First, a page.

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1.1 Aim and purpose of this study

This study reviews the sufficiency of current administrative procedures applied by the federal Department of Justice in New Brunswick to ensure full compliance by Crown agents with official language obligations in the administration of justice. The need to conduct a study of the situation emerged in the course of a review, by our office, of problems brought to our attention (from both New Brunswick and Ontario) concerning difficulties encountered by accused persons or their representatives, and parties involved in civil procedures, in exercising language rights guaranteed under federal law and regulations. Although this study focuses on the province of New Brunswick, its general observations will no doubt have relevance to the manner in which the system of Crown agents is managed by the Department of Justice in other parts of the country.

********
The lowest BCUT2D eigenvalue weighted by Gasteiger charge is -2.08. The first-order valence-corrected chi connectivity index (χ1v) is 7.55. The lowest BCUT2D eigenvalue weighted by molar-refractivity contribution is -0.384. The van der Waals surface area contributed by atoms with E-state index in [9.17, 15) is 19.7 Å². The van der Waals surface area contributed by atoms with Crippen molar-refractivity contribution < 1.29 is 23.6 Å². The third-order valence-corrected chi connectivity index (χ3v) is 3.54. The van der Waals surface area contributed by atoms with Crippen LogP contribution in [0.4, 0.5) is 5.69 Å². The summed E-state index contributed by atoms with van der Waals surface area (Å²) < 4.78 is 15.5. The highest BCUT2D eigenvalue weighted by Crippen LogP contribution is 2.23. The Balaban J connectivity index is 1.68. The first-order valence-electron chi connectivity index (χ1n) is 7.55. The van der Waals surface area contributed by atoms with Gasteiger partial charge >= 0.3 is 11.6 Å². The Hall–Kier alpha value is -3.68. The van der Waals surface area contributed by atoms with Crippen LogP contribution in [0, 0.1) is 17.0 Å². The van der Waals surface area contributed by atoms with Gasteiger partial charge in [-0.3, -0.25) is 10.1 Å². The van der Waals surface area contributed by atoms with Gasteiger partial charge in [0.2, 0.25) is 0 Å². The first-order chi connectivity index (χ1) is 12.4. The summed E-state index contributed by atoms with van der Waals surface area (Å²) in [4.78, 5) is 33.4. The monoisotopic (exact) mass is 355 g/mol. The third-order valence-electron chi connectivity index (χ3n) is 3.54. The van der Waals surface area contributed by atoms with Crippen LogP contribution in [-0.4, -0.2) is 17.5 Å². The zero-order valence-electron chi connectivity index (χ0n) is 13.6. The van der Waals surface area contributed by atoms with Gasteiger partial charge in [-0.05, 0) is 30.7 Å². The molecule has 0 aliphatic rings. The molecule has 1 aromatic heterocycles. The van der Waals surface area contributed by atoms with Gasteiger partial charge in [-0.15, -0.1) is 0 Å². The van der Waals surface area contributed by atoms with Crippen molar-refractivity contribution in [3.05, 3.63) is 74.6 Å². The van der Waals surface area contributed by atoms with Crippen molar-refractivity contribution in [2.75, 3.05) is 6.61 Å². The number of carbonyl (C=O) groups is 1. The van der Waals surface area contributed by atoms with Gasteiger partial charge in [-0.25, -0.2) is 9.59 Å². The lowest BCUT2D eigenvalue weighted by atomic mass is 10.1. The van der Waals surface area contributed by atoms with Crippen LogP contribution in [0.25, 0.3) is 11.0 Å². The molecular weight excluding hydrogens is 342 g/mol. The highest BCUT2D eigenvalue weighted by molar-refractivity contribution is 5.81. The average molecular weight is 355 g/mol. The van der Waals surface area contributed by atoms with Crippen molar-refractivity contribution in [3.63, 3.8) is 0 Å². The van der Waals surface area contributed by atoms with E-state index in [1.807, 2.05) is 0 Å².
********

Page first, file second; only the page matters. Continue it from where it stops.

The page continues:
In both civil and criminal matters, the federal Department of Justice periodically relies upon lawyers in private practice to act as official Crown agents. In essence, such agents provide professional services that would otherwise be provided by Crown counsel working full-time for the Department of Justice. In previous studies we made reference to the official language obligations of the federal Department of Justice, whether it operates by means of fulltime Crown counsel or by means of lawyers in private practice acting as Crown agents.1

In civil matters heard by federal courts, these obligations include the duty, under Part III of the Official Languages Act (OLA), to ensure that the official language used in oral and written pleadings by legal counsel representing a federal interest corresponds to that used by the other parties involved. With respect to criminal matters, full-time federal prosecutors, as well as Crown agents acting on behalf of the federal Department of Justice, are obliged to respect the official language rights of accused persons set out in Part XVII of the Criminal Code; i.e., the accused’s right to be tried in his or her own official language.